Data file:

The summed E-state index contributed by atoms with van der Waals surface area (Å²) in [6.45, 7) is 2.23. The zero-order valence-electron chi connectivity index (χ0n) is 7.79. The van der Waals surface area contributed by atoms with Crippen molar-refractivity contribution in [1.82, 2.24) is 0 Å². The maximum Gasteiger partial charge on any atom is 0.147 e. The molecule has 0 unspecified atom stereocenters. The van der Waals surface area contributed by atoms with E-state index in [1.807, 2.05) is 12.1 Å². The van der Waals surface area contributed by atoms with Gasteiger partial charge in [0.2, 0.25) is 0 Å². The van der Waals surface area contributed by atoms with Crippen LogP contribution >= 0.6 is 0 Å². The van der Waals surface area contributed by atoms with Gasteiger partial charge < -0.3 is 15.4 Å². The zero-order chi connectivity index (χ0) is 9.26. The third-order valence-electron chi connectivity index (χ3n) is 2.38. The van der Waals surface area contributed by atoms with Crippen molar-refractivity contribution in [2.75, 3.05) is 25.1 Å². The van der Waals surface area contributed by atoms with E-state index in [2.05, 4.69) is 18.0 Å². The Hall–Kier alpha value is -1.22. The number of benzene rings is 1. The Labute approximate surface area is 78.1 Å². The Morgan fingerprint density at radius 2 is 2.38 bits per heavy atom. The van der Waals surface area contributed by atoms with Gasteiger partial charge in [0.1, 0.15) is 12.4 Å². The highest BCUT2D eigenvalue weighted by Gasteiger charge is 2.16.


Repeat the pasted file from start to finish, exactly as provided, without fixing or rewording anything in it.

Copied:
The summed E-state index contributed by atoms with van der Waals surface area (Å²) in [6.45, 7) is 2.23. The zero-order valence-electron chi connectivity index (χ0n) is 7.79. The van der Waals surface area contributed by atoms with Crippen molar-refractivity contribution in [1.82, 2.24) is 0 Å². The maximum Gasteiger partial charge on any atom is 0.147 e. The molecule has 0 unspecified atom stereocenters. The van der Waals surface area contributed by atoms with E-state index in [1.807, 2.05) is 12.1 Å². The van der Waals surface area contributed by atoms with Gasteiger partial charge in [0.2, 0.25) is 0 Å². The van der Waals surface area contributed by atoms with Crippen LogP contribution >= 0.6 is 0 Å². The van der Waals surface area contributed by atoms with Gasteiger partial charge < -0.3 is 15.4 Å². The zero-order chi connectivity index (χ0) is 9.26. The third-order valence-electron chi connectivity index (χ3n) is 2.38. The van der Waals surface area contributed by atoms with Crippen molar-refractivity contribution in [2.75, 3.05) is 25.1 Å². The van der Waals surface area contributed by atoms with E-state index in [2.05, 4.69) is 18.0 Å². The Hall–Kier alpha value is -1.22. The number of benzene rings is 1. The Labute approximate surface area is 78.1 Å². The Morgan fingerprint density at radius 2 is 2.38 bits per heavy atom. The van der Waals surface area contributed by atoms with Gasteiger partial charge in [0.1, 0.15) is 12.4 Å². The highest BCUT2D eigenvalue weighted by Gasteiger charge is 2.16.